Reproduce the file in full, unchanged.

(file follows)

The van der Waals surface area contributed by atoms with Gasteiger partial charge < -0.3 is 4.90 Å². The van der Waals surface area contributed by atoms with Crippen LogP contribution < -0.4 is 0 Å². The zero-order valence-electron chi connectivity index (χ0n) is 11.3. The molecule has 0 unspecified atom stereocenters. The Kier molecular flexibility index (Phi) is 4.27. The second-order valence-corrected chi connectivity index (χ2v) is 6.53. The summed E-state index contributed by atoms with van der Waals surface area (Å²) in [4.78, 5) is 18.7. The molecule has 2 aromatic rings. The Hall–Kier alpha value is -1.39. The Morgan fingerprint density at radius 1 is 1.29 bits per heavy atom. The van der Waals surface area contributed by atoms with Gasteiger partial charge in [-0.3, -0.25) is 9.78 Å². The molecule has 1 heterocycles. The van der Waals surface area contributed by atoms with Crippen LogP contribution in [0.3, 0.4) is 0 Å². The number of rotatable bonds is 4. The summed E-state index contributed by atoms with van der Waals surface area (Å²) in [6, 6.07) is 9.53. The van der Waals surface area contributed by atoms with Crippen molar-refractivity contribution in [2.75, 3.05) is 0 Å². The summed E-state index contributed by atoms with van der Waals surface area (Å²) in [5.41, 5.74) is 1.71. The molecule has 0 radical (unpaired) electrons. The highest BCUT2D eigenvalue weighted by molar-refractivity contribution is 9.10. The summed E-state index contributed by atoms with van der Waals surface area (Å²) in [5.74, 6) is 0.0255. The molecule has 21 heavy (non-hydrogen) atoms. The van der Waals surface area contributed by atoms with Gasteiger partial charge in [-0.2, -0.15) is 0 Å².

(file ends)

The van der Waals surface area contributed by atoms with Gasteiger partial charge < -0.3 is 4.90 Å². The van der Waals surface area contributed by atoms with Crippen LogP contribution < -0.4 is 0 Å². The zero-order valence-electron chi connectivity index (χ0n) is 11.3. The molecule has 0 unspecified atom stereocenters. The Kier molecular flexibility index (Phi) is 4.27. The second-order valence-corrected chi connectivity index (χ2v) is 6.53. The summed E-state index contributed by atoms with van der Waals surface area (Å²) in [4.78, 5) is 18.7. The molecule has 2 aromatic rings. The Hall–Kier alpha value is -1.39. The Morgan fingerprint density at radius 1 is 1.29 bits per heavy atom. The van der Waals surface area contributed by atoms with Gasteiger partial charge in [-0.3, -0.25) is 9.78 Å². The molecule has 1 heterocycles. The van der Waals surface area contributed by atoms with Crippen LogP contribution in [0.3, 0.4) is 0 Å². The number of rotatable bonds is 4. The summed E-state index contributed by atoms with van der Waals surface area (Å²) in [6, 6.07) is 9.53. The van der Waals surface area contributed by atoms with Crippen molar-refractivity contribution in [2.75, 3.05) is 0 Å². The summed E-state index contributed by atoms with van der Waals surface area (Å²) in [5.41, 5.74) is 1.71. The molecule has 0 radical (unpaired) electrons. The highest BCUT2D eigenvalue weighted by molar-refractivity contribution is 9.10. The summed E-state index contributed by atoms with van der Waals surface area (Å²) in [5.74, 6) is 0.0255. The molecule has 21 heavy (non-hydrogen) atoms. The van der Waals surface area contributed by atoms with Gasteiger partial charge in [-0.2, -0.15) is 0 Å².